Men’s water polo secures chance at NCAA championship title
Leading UCLA men’s water polo in scoring Saturday, sophomore attacker Tommy Gruwell recorded a hat trick, including the game-winning goal with just over one minute to play to advance the Bruins to the national championship. (Christine Kao/Daily Bruin staff)
men’s water polo
|No. 4 seed UCLA||11|
|No. 1 seed Stanford||10|
By Kyle Boal
March 20, 2021 5:43 p.m.
The Bruins are one game away from bringing trophy No. 119 to Westwood.
No. 4 seed UCLA men’s water polo (8-7, 5-5 MPSF) upset No. 1 seed and Mountain Pacific Sports Federation champion Stanford (6-4, 3-3) on Saturday 11-10 in the NCAA semifinals. The Bruins will advance to play the winner of No. 2 seed California (8-4, 7-3) and No. 3 seed USC (7-8, 3-7) on Sunday for the national championship.
“This was a huge moment for this team and our program,” said coach Adam Wright. “We made some mistakes that you don’t want to make. But they found a way to finish and that’s a big thing for a really young group. We have seven guys here that are in their first year, so the finishing part today was really good for them.”
The blue and gold had defeated Stanford – the defending national champions – in two of three matchups this season entering the match and never trailed Saturday.
In the opening round, UCLA allowed California Baptist to convert 4-of-5 during five-on-six situations as well as allowing 3-of-3 on penalty shots. In contrast, the Bruins held the Cardinal to 4-of-9 on powerplays without allowing the opportunity for a penalty shot.
On the offensive end, the team converted 8-of-10 during man-up opportunities. Sophomore attacker Tommy Gruwell led the Bruins with a hat trick, all of which came on powerplays. The second team All-MPSF awardee said the team practiced taking what the defense gave them.
“We talked about really being surgical with our movements on the post and our outside movements,” Gruwell said. “And that allowed us to open up and read their defense and what they’re giving us. I think that we just did a really good job of committing to our movements and what play we were running.”
Doubling Stanford’s score in the first quarter, UCLA jumped out to a 4-2 lead and entered halftime up 8-5. The Bruins were scoreless in the third quarter as the Cardinal’s Tyler Abramson – the game’s leading scorer with four goals – netted two in the third to bring Stanford back within one.
“That third quarter, we completely got away from what we were doing in the first half and started rushing things and give credit to Stanford,” Wright said. “They forced us into decisions, and they were bad decisions on our part, that put us on our heels the whole quarter. And we’re gonna have to tighten that up for tomorrow.”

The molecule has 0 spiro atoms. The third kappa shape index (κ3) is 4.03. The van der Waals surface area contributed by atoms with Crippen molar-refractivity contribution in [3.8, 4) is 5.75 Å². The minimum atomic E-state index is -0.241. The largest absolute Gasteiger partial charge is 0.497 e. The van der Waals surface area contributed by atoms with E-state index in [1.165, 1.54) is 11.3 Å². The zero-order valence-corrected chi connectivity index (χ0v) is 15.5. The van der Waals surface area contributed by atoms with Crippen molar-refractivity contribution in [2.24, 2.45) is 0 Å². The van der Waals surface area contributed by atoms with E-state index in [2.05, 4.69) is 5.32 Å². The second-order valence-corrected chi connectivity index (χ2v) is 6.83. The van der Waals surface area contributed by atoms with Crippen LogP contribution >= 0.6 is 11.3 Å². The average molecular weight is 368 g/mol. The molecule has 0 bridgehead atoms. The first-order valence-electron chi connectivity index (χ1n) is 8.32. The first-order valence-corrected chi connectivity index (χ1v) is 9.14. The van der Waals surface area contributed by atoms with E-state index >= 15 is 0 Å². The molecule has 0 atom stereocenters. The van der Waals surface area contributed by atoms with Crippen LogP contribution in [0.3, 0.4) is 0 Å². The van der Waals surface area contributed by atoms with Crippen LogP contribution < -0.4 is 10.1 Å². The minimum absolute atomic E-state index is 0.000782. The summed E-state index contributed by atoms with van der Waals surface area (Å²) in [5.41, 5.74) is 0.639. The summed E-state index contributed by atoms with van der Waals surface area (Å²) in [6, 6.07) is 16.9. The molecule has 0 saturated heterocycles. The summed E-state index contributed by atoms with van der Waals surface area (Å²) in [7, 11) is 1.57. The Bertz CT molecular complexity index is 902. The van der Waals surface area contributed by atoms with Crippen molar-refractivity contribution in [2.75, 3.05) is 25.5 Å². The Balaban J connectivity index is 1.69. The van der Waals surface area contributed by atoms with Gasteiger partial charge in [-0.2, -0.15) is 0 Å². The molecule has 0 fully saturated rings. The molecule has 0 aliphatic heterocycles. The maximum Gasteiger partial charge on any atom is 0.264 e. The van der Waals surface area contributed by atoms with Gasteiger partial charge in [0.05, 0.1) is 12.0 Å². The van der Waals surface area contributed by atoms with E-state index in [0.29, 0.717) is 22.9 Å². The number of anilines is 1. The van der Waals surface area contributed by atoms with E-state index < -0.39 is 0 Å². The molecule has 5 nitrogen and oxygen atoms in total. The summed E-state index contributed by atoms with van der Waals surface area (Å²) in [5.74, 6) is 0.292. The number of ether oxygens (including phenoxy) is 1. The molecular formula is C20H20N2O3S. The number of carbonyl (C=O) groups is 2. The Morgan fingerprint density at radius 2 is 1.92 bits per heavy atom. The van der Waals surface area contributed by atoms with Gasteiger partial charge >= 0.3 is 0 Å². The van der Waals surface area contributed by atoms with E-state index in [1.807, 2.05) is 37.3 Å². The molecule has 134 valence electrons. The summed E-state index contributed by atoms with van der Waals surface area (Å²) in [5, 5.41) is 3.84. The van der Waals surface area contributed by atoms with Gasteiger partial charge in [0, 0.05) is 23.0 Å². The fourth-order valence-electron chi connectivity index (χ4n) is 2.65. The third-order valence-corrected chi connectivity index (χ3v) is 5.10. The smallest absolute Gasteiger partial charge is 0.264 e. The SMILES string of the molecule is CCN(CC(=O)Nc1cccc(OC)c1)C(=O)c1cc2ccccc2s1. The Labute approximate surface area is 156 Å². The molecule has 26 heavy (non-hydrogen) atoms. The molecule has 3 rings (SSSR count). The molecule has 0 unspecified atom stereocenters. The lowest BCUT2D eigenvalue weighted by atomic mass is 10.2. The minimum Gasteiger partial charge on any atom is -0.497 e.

Senior attacker Nicolas Saveljic – the team’s leading scorer and one of two seniors – scored two goals in the first two minutes of the fourth quarter to put UCLA up 10-8. Stanford battled back to knot the game at 10 with just under two minutes to go before Gruwell netted the game-winning goal with one minute to play.
In the cage for the Bruins was sophomore goalkeeper Bernardo Maurizi who recorded seven saves and three steals. UCLA registered nine steals to Stanford’s five in the game.
Ten individual players recorded a point, including redshirt junior utility Evan Rosenfeld who had three assists in the afternoon. Rosenfeld additionally drew two exclusions but was also whistled for two.
The two-time second team All-MPSF honoree said taking deep breaths helped him remain present.
“Of course there’s a lot of emotion and I think for me, it’s just part of our themes to take a couple deep breaths and bring it back,” Rosenfeld said. “When I get emotional, I get excited and my energy kind of goes too far in one direction and I got in some trouble there. That’s kind of what it came down to just refocusing, bringing my energy back to the middle and then moving on.”
The Bruins now await the winner of the Golden Bears and Trojans, whom UCLA went 1-3 and 2-3 against this season, respectively.
Nonetheless, Wright said he likes his team’s chances at winning his fourth national championship as head coach.
“Today was really big for UCLA water polo,” Wright said. “For a group to understand that when you do things the right way, you put yourself in a good position. … It’s a final game against two incredible programs that we’re waiting to see who it’s going to be. It’s going to come back to us and if we can do things the right way then we’re going to have our shot and that’s all we want is our chance to be successful.”
The national championship’s first sprint will be at 2 p.m. at USC’s Uytengsu Aquatics Center.